17. I don’t see any grand solution to the romance reader-independent bookstore divide. I’m not sure there is one. I think there are stores that could benefit from making themselves more amenable to the wants of romance fans, and I think there are stores for which it would be more trouble than it’s worth. And I know I can’t tell any store what to do with its inventory. But I can add my own whinging to the mix when I hear the same complaints again and again.

(Post format shamelessly cribbed from Chasing Ray. When La Colleen starts numbering her paragraphs, watch out.)

Friday, September 7, 2012

This week's links

Tuesday, September 4, 2012

The Adventure of the Reigate Squire

Also known, in the Project Gutenberg edition, as "The Reigate Puzzle."

Sherlock Holmes has definitely not made it into popular memory as a fragile man, but that's almost the image Watson paints in the opening paragraph:
"It was some time before the health of my friend Mr. Sherlock Holmes recovered from the strain caused by his immense exertions in the spring of '87."
But of course Watson can't actually tell us what those exertions were, because they're "too intimately concerned with politics and finance to be fitting subjects for this series of sketches."

Besides the Conan Doyle's ongoing "everything you see here is real" conceit, with all the dashed-out names and "oh, I couldn't possibly tell you but I know you'd recognize the reference if I did" moments, these digressions from the narrator make the Holmes universe that much bigger. It's not just fifty-some little stories, it's so many adventures Watson couldn't possibly manage to write them all down, even if he were allowed to.

Anyway. On April 14, 1887 (Watson specifies), Holmes is suffering from "nervous prostration" after the conclusion of a particularly grueling case. It takes some cajoling, but Watson manages to drag him off to a friend's country house.

Tell me, does this sound like the kind of houseguest you want?
"A little diplomacy was needed, but when Holmes understood that the establishment was a bachelor one, and that he would be allowed the fullest freedom, he fell in with my plans"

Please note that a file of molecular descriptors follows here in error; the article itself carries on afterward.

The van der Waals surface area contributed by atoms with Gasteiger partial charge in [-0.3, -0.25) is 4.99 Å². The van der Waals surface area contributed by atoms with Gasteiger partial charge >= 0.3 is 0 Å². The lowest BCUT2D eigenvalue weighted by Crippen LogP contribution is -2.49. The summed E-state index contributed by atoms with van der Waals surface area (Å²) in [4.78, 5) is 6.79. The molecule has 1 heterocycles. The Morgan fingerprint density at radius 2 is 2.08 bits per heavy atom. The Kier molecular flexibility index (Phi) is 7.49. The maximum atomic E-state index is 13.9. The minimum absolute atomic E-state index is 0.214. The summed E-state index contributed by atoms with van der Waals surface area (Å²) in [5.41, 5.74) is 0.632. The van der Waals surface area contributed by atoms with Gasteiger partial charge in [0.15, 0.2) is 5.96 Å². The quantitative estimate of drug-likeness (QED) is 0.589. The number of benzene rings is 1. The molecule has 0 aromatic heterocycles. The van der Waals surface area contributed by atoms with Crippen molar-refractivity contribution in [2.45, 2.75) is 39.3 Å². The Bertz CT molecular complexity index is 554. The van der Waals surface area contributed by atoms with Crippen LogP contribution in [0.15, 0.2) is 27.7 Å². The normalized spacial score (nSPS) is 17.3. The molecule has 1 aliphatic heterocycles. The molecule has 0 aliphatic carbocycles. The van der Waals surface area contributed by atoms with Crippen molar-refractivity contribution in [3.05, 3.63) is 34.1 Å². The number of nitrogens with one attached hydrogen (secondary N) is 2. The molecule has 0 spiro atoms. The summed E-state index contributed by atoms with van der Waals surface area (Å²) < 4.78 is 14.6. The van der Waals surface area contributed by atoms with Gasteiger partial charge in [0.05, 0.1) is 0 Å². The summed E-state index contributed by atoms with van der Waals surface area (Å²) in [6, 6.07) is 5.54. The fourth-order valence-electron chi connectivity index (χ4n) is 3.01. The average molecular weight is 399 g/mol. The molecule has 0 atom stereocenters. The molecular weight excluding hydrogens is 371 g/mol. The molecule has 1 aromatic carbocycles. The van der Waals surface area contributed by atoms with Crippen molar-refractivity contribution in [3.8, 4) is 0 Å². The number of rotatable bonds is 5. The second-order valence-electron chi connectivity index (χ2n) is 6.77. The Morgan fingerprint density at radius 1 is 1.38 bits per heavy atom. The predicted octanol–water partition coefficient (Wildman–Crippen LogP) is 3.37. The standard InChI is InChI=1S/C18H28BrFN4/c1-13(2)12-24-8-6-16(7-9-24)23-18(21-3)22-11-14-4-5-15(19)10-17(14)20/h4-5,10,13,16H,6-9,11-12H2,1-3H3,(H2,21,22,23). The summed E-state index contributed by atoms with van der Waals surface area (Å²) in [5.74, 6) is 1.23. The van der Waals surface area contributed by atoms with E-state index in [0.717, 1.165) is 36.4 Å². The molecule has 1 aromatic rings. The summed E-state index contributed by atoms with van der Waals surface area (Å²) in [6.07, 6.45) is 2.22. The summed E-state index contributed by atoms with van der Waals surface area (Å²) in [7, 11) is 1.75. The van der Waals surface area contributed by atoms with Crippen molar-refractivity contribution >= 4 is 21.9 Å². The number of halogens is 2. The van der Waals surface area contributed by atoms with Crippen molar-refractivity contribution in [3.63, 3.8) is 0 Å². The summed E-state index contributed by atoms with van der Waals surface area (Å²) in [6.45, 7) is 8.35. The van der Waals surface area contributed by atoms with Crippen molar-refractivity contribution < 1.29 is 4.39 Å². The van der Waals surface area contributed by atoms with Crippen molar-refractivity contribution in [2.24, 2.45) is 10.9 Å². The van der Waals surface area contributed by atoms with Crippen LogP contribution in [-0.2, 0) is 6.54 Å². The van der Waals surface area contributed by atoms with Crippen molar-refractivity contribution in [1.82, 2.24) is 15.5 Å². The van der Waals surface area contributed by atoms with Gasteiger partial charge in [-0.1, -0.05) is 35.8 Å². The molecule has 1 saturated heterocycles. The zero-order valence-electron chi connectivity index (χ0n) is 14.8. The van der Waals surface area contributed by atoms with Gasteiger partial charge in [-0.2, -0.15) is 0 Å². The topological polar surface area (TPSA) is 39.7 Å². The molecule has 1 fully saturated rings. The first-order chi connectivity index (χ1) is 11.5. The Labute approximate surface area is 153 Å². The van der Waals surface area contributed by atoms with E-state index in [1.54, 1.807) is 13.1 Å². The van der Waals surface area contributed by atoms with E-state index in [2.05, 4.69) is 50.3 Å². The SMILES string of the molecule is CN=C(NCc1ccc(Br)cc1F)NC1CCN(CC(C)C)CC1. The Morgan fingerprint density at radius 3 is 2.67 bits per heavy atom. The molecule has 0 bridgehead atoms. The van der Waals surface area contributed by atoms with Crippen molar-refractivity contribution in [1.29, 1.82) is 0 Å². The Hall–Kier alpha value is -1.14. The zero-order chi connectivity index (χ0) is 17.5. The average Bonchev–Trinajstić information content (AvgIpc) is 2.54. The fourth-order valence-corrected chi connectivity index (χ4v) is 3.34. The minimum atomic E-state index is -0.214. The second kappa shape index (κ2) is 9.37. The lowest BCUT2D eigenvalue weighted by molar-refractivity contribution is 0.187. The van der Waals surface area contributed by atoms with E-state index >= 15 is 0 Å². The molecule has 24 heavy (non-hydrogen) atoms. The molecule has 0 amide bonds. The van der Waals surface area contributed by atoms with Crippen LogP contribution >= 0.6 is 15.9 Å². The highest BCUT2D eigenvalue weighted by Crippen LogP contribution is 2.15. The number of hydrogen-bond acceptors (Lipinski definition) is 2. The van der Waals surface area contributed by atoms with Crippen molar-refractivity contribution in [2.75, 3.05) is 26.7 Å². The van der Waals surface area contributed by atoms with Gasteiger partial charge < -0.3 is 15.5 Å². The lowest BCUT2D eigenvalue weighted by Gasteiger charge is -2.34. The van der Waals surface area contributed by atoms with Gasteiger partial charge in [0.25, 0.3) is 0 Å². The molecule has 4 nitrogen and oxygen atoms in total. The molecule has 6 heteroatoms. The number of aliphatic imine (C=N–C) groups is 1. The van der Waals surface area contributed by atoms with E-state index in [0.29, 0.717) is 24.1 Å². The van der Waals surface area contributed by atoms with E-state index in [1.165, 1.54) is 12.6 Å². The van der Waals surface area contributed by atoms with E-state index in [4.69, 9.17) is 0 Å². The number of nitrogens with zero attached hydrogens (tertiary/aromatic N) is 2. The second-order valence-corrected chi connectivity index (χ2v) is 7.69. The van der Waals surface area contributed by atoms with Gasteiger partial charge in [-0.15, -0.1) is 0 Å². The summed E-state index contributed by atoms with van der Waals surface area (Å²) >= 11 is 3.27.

After he's had some time to mope around, Holmes perks up when he hears that there's been a burglary in the area, with unusual results:
"The thieves ransacked the library and got very little for their pains. The whole place was turned upside down, drawers burst open, and presses ransacked, with the result that an odd volume of Pope's 'Homer,' two plated candlesticks, an ivory letter-weight, a small oak barometer, and a ball of twine are all that have vanished."
Which gives us a chance to watch our two protagonists in opposition. Holmes, as always, zeroes in on an oddity that makes perfect sense to him, while Watson has no idea what he's talking about and dismisses the whole thing -- in this case, by reminding Holmes that detecting isn't much help in a rest cure.

You can just hear the long-sufferingness in Watson's narration when Holmes inevitably gets involved in the case:
"It was destined, however, that all my professional caution should be wasted, for next morning the problem obtruded itself upon us in such a way that it was impossible to ignore it, and our country visit took a turn which neither of us could have anticipated."
The burglars, it turns out, have now taken in a second estate, adding murder to their rap sheet. And it just happens that the two targeted houses happen to belong to landowners with a persistent grudge between them.

Of note: Holmes' experiences with the police have resulted in an amusingly low level of expectations of their competence:
"I have made inquiries," said the Inspector. "William received a letter by the afternoon post yesterday. The envelope was destroyed by him."

"Excellent!" cried Holmes, clapping the Inspector on the back. "You've seen the postman. It is a pleasure to work with you..."
Recourse to Google: Watson observes that the house "bears the date of Malplaquet upon the lintel of the door." For those of us who lack his grounding in English history, that would be the 1709 Battle of Malplaquet, part of the Wars of Spanish Succession.

And a lesson: Whenever Watson thinks that Holmes is losing his touch, you can be pretty sure a major clue has just been unearthed. This story's example:
"I was pained at the mistake, for I knew how keenly Holmes would feel any slip of the kind. It was his specialty to be accurate as to fact, but his recent illness had shaken him, and this one little incident was enough to show me that he was still far from being himself. He was obviously embarrassed for an instant, while the Inspector raised his eyebrows, and Alec Cunningham burst into a laugh. The old gentleman corrected the mistake, however, and handed the paper back to Holmes."
Also, this week in the insights of Sherlock Holmes:
"It is of the highest importance in the art of detection to be able to recognize, out of a number of facts, which are incidental and which vital. Otherwise your energy and attention must be dissipated instead of being concentrated."